Climate induced disasters; 40 Million Children Lack Education

The world is at a pivotal moment in the fight to protect our planet, and the momentum is about to reach new heights. Leaders, industry giants, and experts from around the globe gathered for the Climate Ambition Summit on September 20. The stakes couldn't be higher, as nearly all environmental indicators are off-course or worsening. The consequences of climate change, from extreme weather displacing millions to escalating global temperatures and devastating wildfires, demand urgent action.

Climate-induced disasters are increasing in severity and occurring almost five times as frequently as 40 years ago, disrupting the education of 40 million children a year, predominantly in low and lower middle-income countries.

Climate and environmental change exacerbates poverty and inequality and drives conflict for increasingly scarce natural resources, according to the The Position Paper by the United Kingdom Foreign, Commonwealth and Development Office (FCDO).

The Position Paper calls for continued support to ‘strengthen Education Cannot Wait’s role in ensuring continuity of education for all in the face of increasing extreme weather events and emergencies.’

It said that even when children stay in school, climate and environmental changes such as rising temperatures affect their ability to learn. These negative impacts on learning exacerbate cycles of poverty and inequality and drives conflict for increasingly scarce natural resources.

“Education is an assumed, but hugely undervalued, component of responses to climate change impacts, and efforts to mitigate and adapt to them. It is essential for reducing vulnerability, improving communities’ resilience and adaptive capacity, identifying innovations, and for empowering individuals to be part of the solution to climate and environmental change,” according to the Position Paper.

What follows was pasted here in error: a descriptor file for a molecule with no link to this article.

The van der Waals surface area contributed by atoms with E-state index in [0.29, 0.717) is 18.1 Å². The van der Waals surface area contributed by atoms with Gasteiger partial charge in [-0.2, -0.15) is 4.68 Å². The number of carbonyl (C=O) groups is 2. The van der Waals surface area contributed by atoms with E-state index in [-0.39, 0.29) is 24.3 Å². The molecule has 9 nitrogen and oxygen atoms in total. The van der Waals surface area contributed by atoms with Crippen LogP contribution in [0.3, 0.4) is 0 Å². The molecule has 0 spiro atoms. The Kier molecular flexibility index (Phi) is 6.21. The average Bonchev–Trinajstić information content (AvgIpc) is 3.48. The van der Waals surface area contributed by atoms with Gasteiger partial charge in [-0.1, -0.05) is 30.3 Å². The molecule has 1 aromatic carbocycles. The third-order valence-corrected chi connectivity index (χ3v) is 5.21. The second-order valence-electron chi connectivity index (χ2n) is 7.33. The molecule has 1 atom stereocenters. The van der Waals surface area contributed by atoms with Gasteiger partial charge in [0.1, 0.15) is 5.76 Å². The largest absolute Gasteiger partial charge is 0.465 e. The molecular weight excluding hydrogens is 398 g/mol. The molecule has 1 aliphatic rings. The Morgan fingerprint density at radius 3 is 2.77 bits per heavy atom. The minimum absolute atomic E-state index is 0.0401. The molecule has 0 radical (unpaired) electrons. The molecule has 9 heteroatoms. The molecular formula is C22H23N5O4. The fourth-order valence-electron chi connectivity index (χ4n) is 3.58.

Nevertheless, “too often climate and environmental change is viewed in isolation from education,” according to the paper. “If we want to effectively tackle these priority issues, we must better understand how they are linked and find integrated solutions.”

“Education must be put front and centre of the climate agenda. By investing in girls’ education in places like Pakistan, the Horn of Africa and other countries on the frontlines of the climate crisis, we are investing in an end to hunger, and vicious cycles of displacement and violence. Education is also the single most powerful investment we can make to ensure a climate-resilient future for generations to come. As one of Education Cannot Wait’s founders and top-contributors, I am deeply grateful to the United Kingdom for the continued and bold support,” said Yasmine Sherif, Director of Education Cannot Wait.

The FCDO Position Paper calls for a paradigm shift in how education is viewed in relation to the climate crisis.

The value of investing in girls’ education is a key component of this paradigm shift. “Girls’ education is a human right and a game changer for driving poverty reduction, and building prosperous, resilient economies and peaceful, stable societies. It has huge, undervalued, potential to contribute to tackling climate and environmental change. Girls’ secondary education has been identified as the most important socio-economic determinant in reducing vulnerability to climate change.”


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